Racing motorbike with engine in reverse

July 30, 2015 //By Smart2.0
Racing motorbike with engine in reverse
Students of the Munich Technical University and the Tsinghua University have developed the T0RR electric racing motorbike. With features like 136 horsepowers, a top speed of 250 kmph (155 mph) and an engine torque of 240 Nm they intend to leave behind all competing bikes with combustion engines. For higher agility, the students used an odd trick.

A team of four German and four Chinese students built this black, large motorbike. The quartet took a BMW S1000RR, removed engine, clutch, transmission and electronic components and equipped it with an electric motor. The result is a sleek electric bike with a performance of 136 horsepowers and a top speed of 250 kmph. The goal of the team: To compete at the semi-professional Pro Thunder Race in Oschersleben, Germany. “We want the pole position and nothing else” clarifies project leader Frank Diermeyer. To get there, the T0RR must leave all conventional bikes in the dust behind. Therefore, the T0RR must offer full power at the push of a button. The bike gets its energy from a high-performance battery pack that can be discharged in particular short time which translates into the ability to offer its energy without any delay. “This is important to achieve high acceleration and at the same time high top speed”, explains Diermeyer.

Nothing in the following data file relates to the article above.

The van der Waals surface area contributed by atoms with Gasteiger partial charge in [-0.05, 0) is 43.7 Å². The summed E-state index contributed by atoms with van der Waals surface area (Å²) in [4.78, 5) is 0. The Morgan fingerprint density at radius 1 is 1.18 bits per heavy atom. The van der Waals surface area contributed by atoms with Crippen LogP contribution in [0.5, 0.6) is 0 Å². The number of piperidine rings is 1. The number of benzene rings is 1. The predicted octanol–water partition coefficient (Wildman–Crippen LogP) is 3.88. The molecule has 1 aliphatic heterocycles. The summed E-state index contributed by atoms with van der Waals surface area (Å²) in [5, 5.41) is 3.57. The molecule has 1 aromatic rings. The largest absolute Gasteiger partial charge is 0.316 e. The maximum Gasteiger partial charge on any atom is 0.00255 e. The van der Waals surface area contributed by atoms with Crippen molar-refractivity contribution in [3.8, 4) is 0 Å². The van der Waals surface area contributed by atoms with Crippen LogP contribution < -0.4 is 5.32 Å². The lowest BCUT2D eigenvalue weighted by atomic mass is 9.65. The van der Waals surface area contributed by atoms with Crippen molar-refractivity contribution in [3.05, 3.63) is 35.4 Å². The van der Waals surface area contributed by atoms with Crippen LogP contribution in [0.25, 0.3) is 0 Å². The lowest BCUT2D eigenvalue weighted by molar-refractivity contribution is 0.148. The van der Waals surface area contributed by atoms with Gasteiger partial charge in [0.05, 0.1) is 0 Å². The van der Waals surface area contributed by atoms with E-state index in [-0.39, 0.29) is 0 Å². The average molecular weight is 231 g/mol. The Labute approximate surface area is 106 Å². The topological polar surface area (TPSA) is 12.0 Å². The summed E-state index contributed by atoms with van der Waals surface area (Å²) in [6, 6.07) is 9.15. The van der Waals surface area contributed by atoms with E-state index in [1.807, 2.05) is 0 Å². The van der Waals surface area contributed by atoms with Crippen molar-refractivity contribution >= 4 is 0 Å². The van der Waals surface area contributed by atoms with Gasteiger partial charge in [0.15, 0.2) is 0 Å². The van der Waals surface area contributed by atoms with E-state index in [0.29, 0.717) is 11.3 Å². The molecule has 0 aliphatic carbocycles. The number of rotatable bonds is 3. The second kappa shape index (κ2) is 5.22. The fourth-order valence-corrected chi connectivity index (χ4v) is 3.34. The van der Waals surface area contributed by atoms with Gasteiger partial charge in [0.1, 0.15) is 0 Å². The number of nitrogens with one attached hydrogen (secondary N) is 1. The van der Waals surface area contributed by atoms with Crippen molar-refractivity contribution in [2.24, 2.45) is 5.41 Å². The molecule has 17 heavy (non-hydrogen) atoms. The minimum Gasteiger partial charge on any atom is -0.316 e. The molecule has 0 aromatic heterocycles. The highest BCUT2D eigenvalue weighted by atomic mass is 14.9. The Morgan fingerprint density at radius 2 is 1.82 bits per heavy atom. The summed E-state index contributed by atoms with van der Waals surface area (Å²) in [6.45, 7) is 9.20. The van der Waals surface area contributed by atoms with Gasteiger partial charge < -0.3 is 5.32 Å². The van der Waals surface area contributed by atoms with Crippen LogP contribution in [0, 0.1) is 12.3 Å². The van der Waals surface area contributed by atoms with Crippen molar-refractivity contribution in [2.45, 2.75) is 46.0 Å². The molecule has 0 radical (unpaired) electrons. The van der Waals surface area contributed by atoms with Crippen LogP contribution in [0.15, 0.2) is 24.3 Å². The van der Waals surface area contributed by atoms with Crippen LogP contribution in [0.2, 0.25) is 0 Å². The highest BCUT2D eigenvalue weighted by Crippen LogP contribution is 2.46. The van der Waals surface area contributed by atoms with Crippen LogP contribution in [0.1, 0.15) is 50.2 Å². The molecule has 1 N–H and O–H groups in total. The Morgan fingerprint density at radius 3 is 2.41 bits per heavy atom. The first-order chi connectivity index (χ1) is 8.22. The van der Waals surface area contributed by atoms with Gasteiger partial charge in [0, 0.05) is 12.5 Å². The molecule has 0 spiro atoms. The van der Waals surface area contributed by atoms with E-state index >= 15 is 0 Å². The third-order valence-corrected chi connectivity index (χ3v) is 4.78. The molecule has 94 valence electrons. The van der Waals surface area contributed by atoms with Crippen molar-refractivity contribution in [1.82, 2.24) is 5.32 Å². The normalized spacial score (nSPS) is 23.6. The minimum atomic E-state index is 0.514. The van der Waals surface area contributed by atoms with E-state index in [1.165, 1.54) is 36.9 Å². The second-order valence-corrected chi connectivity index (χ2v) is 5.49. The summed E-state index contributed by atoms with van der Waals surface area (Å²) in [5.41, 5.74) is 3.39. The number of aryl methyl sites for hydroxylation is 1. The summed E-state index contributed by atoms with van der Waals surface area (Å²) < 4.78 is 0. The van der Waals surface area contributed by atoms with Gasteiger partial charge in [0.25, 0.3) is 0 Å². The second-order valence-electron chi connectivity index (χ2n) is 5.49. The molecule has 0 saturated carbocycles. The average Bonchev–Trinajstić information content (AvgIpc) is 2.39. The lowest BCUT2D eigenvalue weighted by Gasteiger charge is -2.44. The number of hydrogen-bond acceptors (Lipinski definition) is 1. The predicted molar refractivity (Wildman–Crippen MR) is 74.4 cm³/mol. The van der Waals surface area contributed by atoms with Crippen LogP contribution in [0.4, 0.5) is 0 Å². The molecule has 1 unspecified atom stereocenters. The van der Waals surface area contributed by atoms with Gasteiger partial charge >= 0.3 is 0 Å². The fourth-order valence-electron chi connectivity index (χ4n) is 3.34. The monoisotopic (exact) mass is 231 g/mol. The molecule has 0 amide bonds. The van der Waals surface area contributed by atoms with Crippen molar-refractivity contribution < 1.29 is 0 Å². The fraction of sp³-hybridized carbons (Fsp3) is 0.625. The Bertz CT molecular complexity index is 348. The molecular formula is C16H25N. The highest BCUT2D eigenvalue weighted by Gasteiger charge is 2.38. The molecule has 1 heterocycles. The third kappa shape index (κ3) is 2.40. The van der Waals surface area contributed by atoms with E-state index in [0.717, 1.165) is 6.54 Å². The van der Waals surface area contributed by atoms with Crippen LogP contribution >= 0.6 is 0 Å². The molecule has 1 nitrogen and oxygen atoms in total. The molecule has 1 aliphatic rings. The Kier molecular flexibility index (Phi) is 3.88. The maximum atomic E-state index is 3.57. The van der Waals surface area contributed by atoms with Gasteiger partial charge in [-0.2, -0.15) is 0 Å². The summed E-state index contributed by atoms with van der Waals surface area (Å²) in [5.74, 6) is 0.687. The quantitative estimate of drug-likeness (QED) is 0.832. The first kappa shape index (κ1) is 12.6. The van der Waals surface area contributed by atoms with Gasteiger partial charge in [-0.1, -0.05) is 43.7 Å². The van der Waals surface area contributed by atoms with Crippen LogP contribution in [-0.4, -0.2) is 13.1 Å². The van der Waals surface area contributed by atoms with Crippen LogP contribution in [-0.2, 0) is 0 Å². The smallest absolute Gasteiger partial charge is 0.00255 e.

Since during the race a very high side inclination is achieved, the bike needs a very highly agile handling with a low rotating inertia. To overcome the moment of gyration generated by the rotating wheels, the students figured out a kludge: They built in the electric motor in reverse, it moves in the opposite sense as the wheels. “By running the motor in reverse we get even better dynamics than conventional motorbikes”, explains Philip Wacker, the technological counsellor of the project.

The electric drive offers additional advantages. Since the motor is also used as a generator, it generates electric energy when it brakes. This recuperation effect, is very effective, the group said. Plus, the e-bike does not need a mechanical brake at the rear wheel which leads to considerable weight reductions. The best however is that the electric motor offers maximum torque at zero speed which translates into breath-taking acceleration.

The downside of the concept is that currently the battery does not hold


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